AT least two people were killed and dozens more wounded when bombs exploded in two buses on a busy highway in the Kenyan capital Nairobi, officials said.
The bombings came just a day after twin attacks in the restive port city of Mombasa, including a grenade attack on a bus, which killed four, and a bombing outside a luxury beach hotel.
Kenya's Disaster Operation Centre said the bus bombings had killed two and wounded 62, with 20 of them in a critical condition -- mostly women and children.
"Two people have died while being taken to hospital," a police official also told an AFP reporter at the scene.
Kenya's Vice President William Ruto said in a statement that "security agencies are in pursuit of the perpetrators of this heinous and cowardly act."
Injured men are being helped after two explosions along a busy highway in the Kenyan capital Nairobi. AFP Photo
An injured person is being evacuated after the two explosions. AFP Photo
There was no immediate claim of responsibility for the attacks, although Kenyan authorities are currently engaged in a major security crackdown on suspected supporters of neighbouring Somalia's Al-Qaeda-linked Shebab rebels.
Kenyan media reports said bombs appeared to have been planted on the buses, while unconfirmed reports said powerful grenades may have been thrown at them from the side of the road.
The buses blew up along the Thika Road highway, an area around eight kilometres (five miles) northeast of Nairobi's city centre.
An AFP reporter at the scene saw a red passenger bus with a large hole in its side, and with the ripped panels spattered in blood. Kenyan media also showed images of a green bus with its roof and sides buckled by an explosion.
An injured woman is being evacuated after two explosions hit two buses along Nairobi's Thika Road. AFP Photo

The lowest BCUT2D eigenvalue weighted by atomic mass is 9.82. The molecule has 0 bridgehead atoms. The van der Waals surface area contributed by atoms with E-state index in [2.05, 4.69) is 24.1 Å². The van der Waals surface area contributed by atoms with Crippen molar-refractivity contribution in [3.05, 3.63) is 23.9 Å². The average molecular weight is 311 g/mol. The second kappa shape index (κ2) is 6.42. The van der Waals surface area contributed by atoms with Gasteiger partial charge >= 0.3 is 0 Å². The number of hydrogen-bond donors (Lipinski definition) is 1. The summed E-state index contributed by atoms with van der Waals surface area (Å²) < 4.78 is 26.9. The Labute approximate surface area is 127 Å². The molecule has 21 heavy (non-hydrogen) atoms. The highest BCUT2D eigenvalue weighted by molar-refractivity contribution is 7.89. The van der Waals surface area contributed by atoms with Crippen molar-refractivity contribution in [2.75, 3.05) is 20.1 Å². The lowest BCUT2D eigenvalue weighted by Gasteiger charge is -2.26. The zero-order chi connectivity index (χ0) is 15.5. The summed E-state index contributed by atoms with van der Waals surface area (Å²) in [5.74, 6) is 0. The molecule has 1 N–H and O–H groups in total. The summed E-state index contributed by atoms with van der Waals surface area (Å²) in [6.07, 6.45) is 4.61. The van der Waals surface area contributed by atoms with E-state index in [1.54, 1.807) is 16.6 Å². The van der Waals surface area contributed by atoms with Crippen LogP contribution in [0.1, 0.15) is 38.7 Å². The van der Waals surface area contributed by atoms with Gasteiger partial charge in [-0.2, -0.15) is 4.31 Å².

The Nation newspaper said the 45-seater buses were almost full when the blasts occurred.
Both Nairobi and Muslim-majority Mombasa, a port city that is one of the main gateways to East Africa as well as a popular tourist destination, have been hit by sporadic unrest in recent months.
Kenya has been targeted by Shebab since sending troops to war-torn Somalia in 2011. Kenyan soldiers are still posted in southern Somalia as part of an African Union force supporting the country's fragile internationally backed government.
The Islamist group claimed responsibility for the high-profile attack on Nairobi's Westgate shopping mall last year in which at least 67 people were killed.
The wreckage of a bus is seen at the site of a bomb blast in Nairobi. Some Kenyan media reports said that explosive devices, possibly powerful grenades, may have been thrown at the buses from the side of the road. AFP Photo
Members of the Kenyan Special forces take images for evidence at the site of a bomb blast. AFP Photo
In March two people were arrested in Mombasa along with a car expertly packed with explosives. Intelligence sources say they believe the car was rigged in Somalia and driven into Kenya for a high-profile bombing.
Nairobi and Mombasa have also seen a string of smaller bombings and shootings blamed on Islamists, pushing national security to the top of the agenda in the east African nation -- which once proudly identified itself as a bastion of stability in the region.
Kenyan police have also been under fire for an ongoing crackdown in Nairobi which has seen thousands of people detained -- most of them Somalis or ethnic Somalis.
The operation has focussed on Nairobi's main Somali district Eastleigh, and residents have accused police of indiscriminately arresting people of Somali origin.